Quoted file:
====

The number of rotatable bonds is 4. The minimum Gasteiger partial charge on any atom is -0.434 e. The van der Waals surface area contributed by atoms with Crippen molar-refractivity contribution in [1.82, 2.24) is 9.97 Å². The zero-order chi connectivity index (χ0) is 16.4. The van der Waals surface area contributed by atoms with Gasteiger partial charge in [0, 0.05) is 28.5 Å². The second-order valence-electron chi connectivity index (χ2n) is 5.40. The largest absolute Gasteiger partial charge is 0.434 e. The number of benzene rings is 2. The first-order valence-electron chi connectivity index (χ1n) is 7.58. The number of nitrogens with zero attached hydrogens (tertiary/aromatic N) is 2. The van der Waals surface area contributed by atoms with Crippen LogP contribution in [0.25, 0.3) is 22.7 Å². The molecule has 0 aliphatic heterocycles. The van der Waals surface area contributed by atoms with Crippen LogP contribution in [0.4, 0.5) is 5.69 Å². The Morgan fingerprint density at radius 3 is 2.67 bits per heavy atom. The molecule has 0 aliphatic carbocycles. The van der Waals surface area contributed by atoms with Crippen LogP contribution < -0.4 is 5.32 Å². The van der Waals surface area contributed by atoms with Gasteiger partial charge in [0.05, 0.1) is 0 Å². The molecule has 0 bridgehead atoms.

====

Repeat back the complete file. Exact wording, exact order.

The number of rotatable bonds is 4. The minimum Gasteiger partial charge on any atom is -0.434 e. The van der Waals surface area contributed by atoms with Crippen molar-refractivity contribution in [1.82, 2.24) is 9.97 Å². The zero-order chi connectivity index (χ0) is 16.4. The van der Waals surface area contributed by atoms with Gasteiger partial charge in [0, 0.05) is 28.5 Å². The second-order valence-electron chi connectivity index (χ2n) is 5.40. The largest absolute Gasteiger partial charge is 0.434 e. The number of benzene rings is 2. The first-order valence-electron chi connectivity index (χ1n) is 7.58. The number of nitrogens with zero attached hydrogens (tertiary/aromatic N) is 2. The van der Waals surface area contributed by atoms with Crippen LogP contribution in [0.25, 0.3) is 22.7 Å². The molecule has 0 aliphatic heterocycles. The van der Waals surface area contributed by atoms with Crippen LogP contribution in [0.4, 0.5) is 5.69 Å². The Morgan fingerprint density at radius 3 is 2.67 bits per heavy atom. The molecule has 0 aliphatic carbocycles. The van der Waals surface area contributed by atoms with Crippen LogP contribution < -0.4 is 5.32 Å². The van der Waals surface area contributed by atoms with Gasteiger partial charge in [0.05, 0.1) is 0 Å². The molecule has 0 bridgehead atoms.